The rise of Dubaiphobia shows what really lies behind the critique of capitalism today. It is not concern with workers’ rights. After all, those who wring their hands over Dubai’s very badly paid immigrant workers say not a thing about NGOs’ and governments’ promotion of Fairtrade/backbreaking farming in the Third World, or the fact that David Cameron, Prince Charles and other wealthy Westerners employ Indian children to graft on farms in order to offset their carbon-rich lifestyles (18). Nor is it about getting to grips with the true nature of today’s economic crisis, where it is not only Dubai that has built an economy and a society on flimsy things such as tourism or the revenue of financial speculation. No, capitalism, neo-liberalism, Dubai-dementia or whatever you want to call it is really hated because it is arrogant, hubristic, too human- rather than nature-centric, and it encourages people to think they can live ‘unsustainabe’ lives of comfort and wealth.

In short, it is the good things about economic growth that are most frequently attacked. I would rather stand with the sinners of the modern-day Sodom and Gomorrah, however rich and vulgar they might be, than join forces with the miserabilist eco-Gods looking down and laughing at Dubai’s misfortunes.

Brendan O’Neill is editor of spiked. His satire on the green movement – Can I Recycle My Granny and 39 Other Eco-Dilemmas – is published by Hodder & Stoughton. (Buy this book from Amazon(UK).)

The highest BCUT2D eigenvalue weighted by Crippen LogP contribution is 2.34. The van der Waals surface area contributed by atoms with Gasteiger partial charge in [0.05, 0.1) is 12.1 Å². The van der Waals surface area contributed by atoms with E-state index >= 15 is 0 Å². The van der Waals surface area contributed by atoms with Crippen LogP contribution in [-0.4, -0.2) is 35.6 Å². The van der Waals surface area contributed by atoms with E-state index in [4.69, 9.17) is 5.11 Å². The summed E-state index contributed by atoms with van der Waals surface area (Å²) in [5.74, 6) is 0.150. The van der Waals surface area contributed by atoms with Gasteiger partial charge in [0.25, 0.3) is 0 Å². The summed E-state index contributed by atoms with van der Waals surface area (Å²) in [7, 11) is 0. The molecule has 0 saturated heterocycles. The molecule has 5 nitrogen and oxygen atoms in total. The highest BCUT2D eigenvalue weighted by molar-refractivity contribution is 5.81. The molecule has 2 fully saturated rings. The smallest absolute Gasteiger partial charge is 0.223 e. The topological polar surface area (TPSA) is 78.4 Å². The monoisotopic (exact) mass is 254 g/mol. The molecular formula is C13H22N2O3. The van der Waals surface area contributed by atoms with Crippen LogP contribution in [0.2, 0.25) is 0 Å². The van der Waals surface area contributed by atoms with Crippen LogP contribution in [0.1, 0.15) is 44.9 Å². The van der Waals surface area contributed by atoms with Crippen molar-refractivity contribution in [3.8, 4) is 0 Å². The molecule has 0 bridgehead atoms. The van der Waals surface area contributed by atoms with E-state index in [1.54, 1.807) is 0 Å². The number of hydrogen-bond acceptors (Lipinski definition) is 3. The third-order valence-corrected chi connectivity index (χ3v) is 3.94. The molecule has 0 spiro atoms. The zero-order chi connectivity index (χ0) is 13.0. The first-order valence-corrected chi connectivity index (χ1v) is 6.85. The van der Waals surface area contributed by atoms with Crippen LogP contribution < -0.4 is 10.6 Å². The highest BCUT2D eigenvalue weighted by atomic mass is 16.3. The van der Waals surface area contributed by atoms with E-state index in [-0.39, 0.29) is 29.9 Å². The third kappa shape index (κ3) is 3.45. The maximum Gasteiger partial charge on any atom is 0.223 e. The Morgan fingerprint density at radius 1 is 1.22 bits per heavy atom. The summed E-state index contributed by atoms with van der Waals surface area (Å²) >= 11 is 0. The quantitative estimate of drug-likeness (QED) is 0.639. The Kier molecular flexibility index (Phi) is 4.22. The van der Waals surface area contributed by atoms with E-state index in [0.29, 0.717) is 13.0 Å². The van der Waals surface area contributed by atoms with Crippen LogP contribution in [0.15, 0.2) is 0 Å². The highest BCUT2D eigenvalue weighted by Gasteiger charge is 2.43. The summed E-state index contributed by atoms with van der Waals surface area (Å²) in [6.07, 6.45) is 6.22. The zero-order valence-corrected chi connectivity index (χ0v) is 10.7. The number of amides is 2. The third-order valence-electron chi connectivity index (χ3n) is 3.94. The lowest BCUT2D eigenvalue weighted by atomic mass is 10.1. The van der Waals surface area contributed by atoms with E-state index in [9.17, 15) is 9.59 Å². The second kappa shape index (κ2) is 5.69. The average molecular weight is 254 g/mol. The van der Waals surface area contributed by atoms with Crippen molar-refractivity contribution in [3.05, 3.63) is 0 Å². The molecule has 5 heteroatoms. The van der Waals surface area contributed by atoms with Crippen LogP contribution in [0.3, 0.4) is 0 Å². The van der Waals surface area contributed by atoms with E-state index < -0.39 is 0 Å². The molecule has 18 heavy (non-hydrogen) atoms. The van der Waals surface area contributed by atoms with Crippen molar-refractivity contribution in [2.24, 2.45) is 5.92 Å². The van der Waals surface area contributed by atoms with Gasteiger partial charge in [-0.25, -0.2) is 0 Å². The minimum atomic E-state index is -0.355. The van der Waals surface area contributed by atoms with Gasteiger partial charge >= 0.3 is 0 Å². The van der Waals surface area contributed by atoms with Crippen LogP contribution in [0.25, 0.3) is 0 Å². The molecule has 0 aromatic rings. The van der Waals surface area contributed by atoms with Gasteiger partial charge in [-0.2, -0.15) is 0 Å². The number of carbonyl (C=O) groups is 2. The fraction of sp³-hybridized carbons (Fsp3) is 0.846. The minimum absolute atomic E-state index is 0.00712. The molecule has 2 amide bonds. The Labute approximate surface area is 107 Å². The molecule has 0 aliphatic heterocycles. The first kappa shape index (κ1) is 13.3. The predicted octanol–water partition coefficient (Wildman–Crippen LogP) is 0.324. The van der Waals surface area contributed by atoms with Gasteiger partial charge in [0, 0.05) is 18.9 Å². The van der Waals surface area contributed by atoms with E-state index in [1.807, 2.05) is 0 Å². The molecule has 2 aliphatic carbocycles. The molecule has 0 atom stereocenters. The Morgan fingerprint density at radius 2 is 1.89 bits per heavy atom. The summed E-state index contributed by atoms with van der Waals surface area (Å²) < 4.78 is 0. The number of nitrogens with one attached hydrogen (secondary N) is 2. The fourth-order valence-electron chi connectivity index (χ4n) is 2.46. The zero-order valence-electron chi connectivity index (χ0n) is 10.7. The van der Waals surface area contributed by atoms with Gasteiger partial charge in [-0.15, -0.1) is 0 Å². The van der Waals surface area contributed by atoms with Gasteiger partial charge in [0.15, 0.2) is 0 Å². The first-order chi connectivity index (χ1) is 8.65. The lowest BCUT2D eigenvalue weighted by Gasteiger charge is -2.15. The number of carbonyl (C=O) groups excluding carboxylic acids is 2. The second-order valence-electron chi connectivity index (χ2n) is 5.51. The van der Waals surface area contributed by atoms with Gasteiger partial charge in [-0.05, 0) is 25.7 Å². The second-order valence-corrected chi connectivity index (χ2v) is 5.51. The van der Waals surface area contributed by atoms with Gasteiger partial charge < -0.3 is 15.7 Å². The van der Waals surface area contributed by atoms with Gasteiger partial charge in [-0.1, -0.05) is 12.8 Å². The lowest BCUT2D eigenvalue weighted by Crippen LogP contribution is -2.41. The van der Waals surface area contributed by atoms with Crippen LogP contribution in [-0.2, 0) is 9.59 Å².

Previously on spiked

Vicky Francis reviewed Dubai: the Vulnerability of Success and asked for a serious debate the economy’s sheikhy foundations. Alastair Donald talked to the architect of the world’s first rotating skyscraper. Brendan O’Neill compared Beijing 2008 to London 2012 and asked ‘Can only dictatorships dazzle?’, and after a terror attack wondered if Mumbai is hated because it is modern. Or read more at spiked issue Architecture and planning.

(1) Jordan and Dubai, parallel universes collide, The Times (London), 28 November 2009

(2) Jordan and Dubai, parallel universes collide, The Times (London), 28 November 2009

(3) Jordan and Dubai, parallel universes collide, The Times (London), 28 November 2009

(4) Remember those dreamlike images of Dubai? Guess what. You were dreaming, Guardian, 30 November 2009

(5) Remember those dreamlike images of Dubai? Guess what. You were dreaming, Guardian, 30 November 2009

(6) Dubai: Bling City is dead, but the desert dream lives on, Observer, 29 November 2009

(7) The dark side of Dubai, Independent, 7 April 2009

(8) The dark side of Dubai, Independent, 7 April 2009

(9) Dubai’s dream is built on sand, The Times (London), 21 June 2009

(10) See Anything ‘sustainable’ is not worth having, by Frank Furedi

(11) The dark side of Dubai, Independent, 7 April 2009

(12) The dark side of Dubai, Independent, 7 April 2009

(13) Jordan and Dubai, parallel universes collide, The Times (London), 28 November 2009

(14) ‘The Sensible Thing’, in Bernice Bobs Her Hair, F Scott Fitzgerald, Penguin, 1963

(15) Remember those dreamlike images of Dubai? Guess what. You were dreaming, Guardian, 30 November 2009

(16) An American Tourist in Dubai, Newsweek, 14 April 2008

(17) The dark side of Dubai, Independent, 7 April 2009

(18) See Is carbon offsetting just eco-enslavement?, by Brendan O’Neill

To enquire about republishing spiked’s content, a right to reply or to request a correction, please contact the managing editor, Viv Regan.